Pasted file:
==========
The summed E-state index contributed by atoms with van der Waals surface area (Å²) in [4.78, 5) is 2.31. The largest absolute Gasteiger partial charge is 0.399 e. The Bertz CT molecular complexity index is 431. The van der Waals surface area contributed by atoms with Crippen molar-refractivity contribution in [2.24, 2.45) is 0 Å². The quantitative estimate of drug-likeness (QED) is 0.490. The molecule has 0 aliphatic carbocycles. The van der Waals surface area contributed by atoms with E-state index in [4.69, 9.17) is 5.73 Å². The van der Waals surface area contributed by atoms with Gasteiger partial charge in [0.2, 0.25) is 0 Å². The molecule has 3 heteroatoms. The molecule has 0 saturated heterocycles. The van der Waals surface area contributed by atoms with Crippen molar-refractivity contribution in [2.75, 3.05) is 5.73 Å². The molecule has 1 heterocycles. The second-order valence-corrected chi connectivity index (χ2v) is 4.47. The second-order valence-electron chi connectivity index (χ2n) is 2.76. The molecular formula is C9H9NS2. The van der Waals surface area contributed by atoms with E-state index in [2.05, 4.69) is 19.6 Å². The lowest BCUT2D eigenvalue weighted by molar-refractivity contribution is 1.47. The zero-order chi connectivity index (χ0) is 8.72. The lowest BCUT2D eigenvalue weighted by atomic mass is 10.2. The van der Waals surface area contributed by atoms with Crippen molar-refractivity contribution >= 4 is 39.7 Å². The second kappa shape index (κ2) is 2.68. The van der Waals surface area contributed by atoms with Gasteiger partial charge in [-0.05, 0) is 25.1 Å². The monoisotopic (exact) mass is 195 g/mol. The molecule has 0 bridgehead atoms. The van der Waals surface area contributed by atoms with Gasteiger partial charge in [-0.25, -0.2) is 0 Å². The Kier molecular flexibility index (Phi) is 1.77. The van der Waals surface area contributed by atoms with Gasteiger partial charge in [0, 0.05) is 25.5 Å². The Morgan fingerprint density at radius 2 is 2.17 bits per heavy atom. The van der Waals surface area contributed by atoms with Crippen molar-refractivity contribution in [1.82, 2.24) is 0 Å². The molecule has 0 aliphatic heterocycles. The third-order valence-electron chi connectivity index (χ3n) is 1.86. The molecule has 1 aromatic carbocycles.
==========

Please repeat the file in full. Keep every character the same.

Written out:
The summed E-state index contributed by atoms with van der Waals surface area (Å²) in [4.78, 5) is 2.31. The largest absolute Gasteiger partial charge is 0.399 e. The Bertz CT molecular complexity index is 431. The van der Waals surface area contributed by atoms with Crippen molar-refractivity contribution in [2.24, 2.45) is 0 Å². The quantitative estimate of drug-likeness (QED) is 0.490. The molecule has 0 aliphatic carbocycles. The van der Waals surface area contributed by atoms with E-state index in [4.69, 9.17) is 5.73 Å². The van der Waals surface area contributed by atoms with Gasteiger partial charge in [0.2, 0.25) is 0 Å². The molecule has 3 heteroatoms. The molecule has 0 saturated heterocycles. The van der Waals surface area contributed by atoms with Crippen molar-refractivity contribution in [2.75, 3.05) is 5.73 Å². The molecule has 1 heterocycles. The second-order valence-corrected chi connectivity index (χ2v) is 4.47. The second-order valence-electron chi connectivity index (χ2n) is 2.76. The molecular formula is C9H9NS2. The van der Waals surface area contributed by atoms with E-state index in [2.05, 4.69) is 19.6 Å². The lowest BCUT2D eigenvalue weighted by molar-refractivity contribution is 1.47. The zero-order chi connectivity index (χ0) is 8.72. The lowest BCUT2D eigenvalue weighted by atomic mass is 10.2. The van der Waals surface area contributed by atoms with Crippen molar-refractivity contribution >= 4 is 39.7 Å². The second kappa shape index (κ2) is 2.68. The van der Waals surface area contributed by atoms with Gasteiger partial charge in [-0.05, 0) is 25.1 Å². The monoisotopic (exact) mass is 195 g/mol. The molecule has 0 bridgehead atoms. The van der Waals surface area contributed by atoms with Gasteiger partial charge in [-0.25, -0.2) is 0 Å². The Kier molecular flexibility index (Phi) is 1.77. The van der Waals surface area contributed by atoms with Gasteiger partial charge in [0, 0.05) is 25.5 Å². The Morgan fingerprint density at radius 2 is 2.17 bits per heavy atom. The van der Waals surface area contributed by atoms with Crippen molar-refractivity contribution in [1.82, 2.24) is 0 Å². The molecule has 0 aliphatic heterocycles. The third-order valence-electron chi connectivity index (χ3n) is 1.86. The molecule has 1 aromatic carbocycles.